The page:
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The Food of a Younger Land

I was given a reader’s copy of this book by the publisher before its actual release date, fyi. That said, I loved this book and I’m not even a foodie. Kurlansky is someone who I know via his history books about the Basques and European Jewry. Apparently he’s also been a food writer for quite some time. He also makes decent woodcuts which this book is illustrated with. This book is a collection of food writing that was created for an ambitious WPA project called America Eats that was assembled, mostly, and never published. Kurlansky’s book both talks a lot about the project and also reproduces the essays, poems, stories and recipes from the files that have been languishing in the Library of Congress archives. Just the dscussion of poring through these files at LoC was enough to make my heart race. There is meta-discussion about the America Eats project and the WPA writers projects in general as well as some discussion about the individual regional food writing projects.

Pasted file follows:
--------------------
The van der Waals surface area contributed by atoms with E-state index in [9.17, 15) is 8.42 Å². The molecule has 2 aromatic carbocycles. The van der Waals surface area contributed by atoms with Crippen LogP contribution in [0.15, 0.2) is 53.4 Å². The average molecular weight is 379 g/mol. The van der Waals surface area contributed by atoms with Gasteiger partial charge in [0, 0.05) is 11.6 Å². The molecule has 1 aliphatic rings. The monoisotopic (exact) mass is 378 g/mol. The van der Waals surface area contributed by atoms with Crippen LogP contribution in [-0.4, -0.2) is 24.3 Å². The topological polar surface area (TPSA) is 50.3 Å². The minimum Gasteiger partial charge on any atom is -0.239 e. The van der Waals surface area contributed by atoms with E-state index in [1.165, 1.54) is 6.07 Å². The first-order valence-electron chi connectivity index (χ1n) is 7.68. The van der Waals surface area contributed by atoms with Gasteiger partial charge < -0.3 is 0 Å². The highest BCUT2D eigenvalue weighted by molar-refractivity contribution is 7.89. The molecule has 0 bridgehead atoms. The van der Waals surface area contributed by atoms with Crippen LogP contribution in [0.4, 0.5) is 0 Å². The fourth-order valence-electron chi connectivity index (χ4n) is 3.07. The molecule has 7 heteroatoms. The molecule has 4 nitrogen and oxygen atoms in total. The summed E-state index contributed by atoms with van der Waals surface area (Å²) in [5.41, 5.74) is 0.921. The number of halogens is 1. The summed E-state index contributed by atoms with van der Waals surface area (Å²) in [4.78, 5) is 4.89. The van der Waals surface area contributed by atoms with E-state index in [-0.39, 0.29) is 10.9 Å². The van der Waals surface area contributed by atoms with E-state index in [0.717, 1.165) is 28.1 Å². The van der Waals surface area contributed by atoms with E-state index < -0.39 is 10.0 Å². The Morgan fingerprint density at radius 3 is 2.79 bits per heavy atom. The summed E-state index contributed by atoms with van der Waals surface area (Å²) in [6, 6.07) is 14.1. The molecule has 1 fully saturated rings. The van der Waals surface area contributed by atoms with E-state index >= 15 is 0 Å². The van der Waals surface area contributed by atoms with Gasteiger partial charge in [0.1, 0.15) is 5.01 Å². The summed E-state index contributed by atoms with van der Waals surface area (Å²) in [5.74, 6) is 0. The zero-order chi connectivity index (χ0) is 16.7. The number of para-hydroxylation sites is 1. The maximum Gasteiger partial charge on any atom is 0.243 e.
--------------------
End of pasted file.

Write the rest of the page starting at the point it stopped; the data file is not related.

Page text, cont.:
The fascinating part about reading these pieces is how much the world if food and eating has changed in the sixty-plus years since most of it was written. Regional differences in food and eating habits and food celebrations have been vanishing, supplanted by predictability and standardization. There is good news and bad news to what has changed, of course, but this book highlights the richness of regional food cultures in an almost poignant way. The fact that the book opened up with Vermont cuisine -- some of which is still around today like sugar-on-snow celebrations -- was probably the clincher for assuring I would read this book avidly from start to finish.